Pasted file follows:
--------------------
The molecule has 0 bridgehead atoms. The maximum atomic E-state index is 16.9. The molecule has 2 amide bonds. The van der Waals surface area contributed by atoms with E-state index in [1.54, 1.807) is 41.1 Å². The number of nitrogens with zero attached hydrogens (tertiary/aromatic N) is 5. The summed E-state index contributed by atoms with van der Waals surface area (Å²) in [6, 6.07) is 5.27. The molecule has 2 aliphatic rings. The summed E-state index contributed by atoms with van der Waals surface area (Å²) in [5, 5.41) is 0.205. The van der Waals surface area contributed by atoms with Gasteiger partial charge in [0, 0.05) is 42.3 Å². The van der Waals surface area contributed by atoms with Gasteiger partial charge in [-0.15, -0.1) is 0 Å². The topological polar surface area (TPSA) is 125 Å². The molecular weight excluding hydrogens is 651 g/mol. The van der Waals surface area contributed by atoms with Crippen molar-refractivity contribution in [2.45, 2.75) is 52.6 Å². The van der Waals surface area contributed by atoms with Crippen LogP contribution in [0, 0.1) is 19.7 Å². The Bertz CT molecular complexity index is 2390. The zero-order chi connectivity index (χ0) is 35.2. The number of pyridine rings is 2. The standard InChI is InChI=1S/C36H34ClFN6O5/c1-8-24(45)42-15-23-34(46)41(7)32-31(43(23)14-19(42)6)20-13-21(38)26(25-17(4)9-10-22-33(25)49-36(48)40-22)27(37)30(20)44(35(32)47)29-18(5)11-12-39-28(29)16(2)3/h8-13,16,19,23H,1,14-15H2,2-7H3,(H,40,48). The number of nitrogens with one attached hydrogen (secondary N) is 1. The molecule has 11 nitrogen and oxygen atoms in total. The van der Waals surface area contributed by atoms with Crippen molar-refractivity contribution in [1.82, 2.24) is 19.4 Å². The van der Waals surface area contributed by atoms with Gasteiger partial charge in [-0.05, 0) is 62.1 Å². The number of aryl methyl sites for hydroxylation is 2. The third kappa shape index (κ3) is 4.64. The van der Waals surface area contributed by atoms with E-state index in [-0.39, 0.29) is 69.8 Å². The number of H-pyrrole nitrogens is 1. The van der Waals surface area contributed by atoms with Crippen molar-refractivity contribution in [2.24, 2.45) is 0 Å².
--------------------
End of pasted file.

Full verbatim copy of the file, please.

The molecule has 0 bridgehead atoms. The maximum atomic E-state index is 16.9. The molecule has 2 amide bonds. The van der Waals surface area contributed by atoms with E-state index in [1.54, 1.807) is 41.1 Å². The number of nitrogens with zero attached hydrogens (tertiary/aromatic N) is 5. The summed E-state index contributed by atoms with van der Waals surface area (Å²) in [6, 6.07) is 5.27. The molecule has 2 aliphatic rings. The summed E-state index contributed by atoms with van der Waals surface area (Å²) in [5, 5.41) is 0.205. The van der Waals surface area contributed by atoms with Gasteiger partial charge in [0, 0.05) is 42.3 Å². The van der Waals surface area contributed by atoms with Gasteiger partial charge in [-0.15, -0.1) is 0 Å². The topological polar surface area (TPSA) is 125 Å². The molecular weight excluding hydrogens is 651 g/mol. The van der Waals surface area contributed by atoms with Crippen molar-refractivity contribution in [2.45, 2.75) is 52.6 Å². The van der Waals surface area contributed by atoms with Crippen LogP contribution in [0, 0.1) is 19.7 Å². The Bertz CT molecular complexity index is 2390. The zero-order chi connectivity index (χ0) is 35.2. The number of pyridine rings is 2. The standard InChI is InChI=1S/C36H34ClFN6O5/c1-8-24(45)42-15-23-34(46)41(7)32-31(43(23)14-19(42)6)20-13-21(38)26(25-17(4)9-10-22-33(25)49-36(48)40-22)27(37)30(20)44(35(32)47)29-18(5)11-12-39-28(29)16(2)3/h8-13,16,19,23H,1,14-15H2,2-7H3,(H,40,48). The number of nitrogens with one attached hydrogen (secondary N) is 1. The molecule has 11 nitrogen and oxygen atoms in total. The van der Waals surface area contributed by atoms with Crippen molar-refractivity contribution in [1.82, 2.24) is 19.4 Å². The van der Waals surface area contributed by atoms with Gasteiger partial charge in [-0.05, 0) is 62.1 Å². The number of aryl methyl sites for hydroxylation is 2. The third kappa shape index (κ3) is 4.64. The van der Waals surface area contributed by atoms with E-state index in [-0.39, 0.29) is 69.8 Å². The number of H-pyrrole nitrogens is 1. The van der Waals surface area contributed by atoms with Crippen molar-refractivity contribution in [2.24, 2.45) is 0 Å².